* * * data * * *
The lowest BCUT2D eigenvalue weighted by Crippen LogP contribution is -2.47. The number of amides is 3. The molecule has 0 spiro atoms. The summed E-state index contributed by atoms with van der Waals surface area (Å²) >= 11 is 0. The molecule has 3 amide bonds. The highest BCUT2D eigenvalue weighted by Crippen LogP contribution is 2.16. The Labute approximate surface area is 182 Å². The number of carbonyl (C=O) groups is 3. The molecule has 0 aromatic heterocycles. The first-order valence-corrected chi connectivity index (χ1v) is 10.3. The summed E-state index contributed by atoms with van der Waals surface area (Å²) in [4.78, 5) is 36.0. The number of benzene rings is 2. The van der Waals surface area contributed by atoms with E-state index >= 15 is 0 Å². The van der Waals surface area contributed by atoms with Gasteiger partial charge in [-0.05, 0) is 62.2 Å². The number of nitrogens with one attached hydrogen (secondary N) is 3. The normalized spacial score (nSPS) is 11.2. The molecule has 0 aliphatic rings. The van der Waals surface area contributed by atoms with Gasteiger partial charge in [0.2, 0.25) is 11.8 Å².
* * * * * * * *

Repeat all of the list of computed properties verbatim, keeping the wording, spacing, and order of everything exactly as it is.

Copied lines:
The lowest BCUT2D eigenvalue weighted by Crippen LogP contribution is -2.47. The number of amides is 3. The molecule has 0 spiro atoms. The summed E-state index contributed by atoms with van der Waals surface area (Å²) >= 11 is 0. The molecule has 3 amide bonds. The highest BCUT2D eigenvalue weighted by Crippen LogP contribution is 2.16. The Labute approximate surface area is 182 Å². The number of carbonyl (C=O) groups is 3. The molecule has 0 aromatic heterocycles. The first-order valence-corrected chi connectivity index (χ1v) is 10.3. The summed E-state index contributed by atoms with van der Waals surface area (Å²) in [4.78, 5) is 36.0. The number of benzene rings is 2. The van der Waals surface area contributed by atoms with E-state index >= 15 is 0 Å². The van der Waals surface area contributed by atoms with Gasteiger partial charge in [-0.05, 0) is 62.2 Å². The number of nitrogens with one attached hydrogen (secondary N) is 3. The normalized spacial score (nSPS) is 11.2. The molecule has 0 aliphatic rings. The van der Waals surface area contributed by atoms with Gasteiger partial charge in [0.2, 0.25) is 11.8 Å².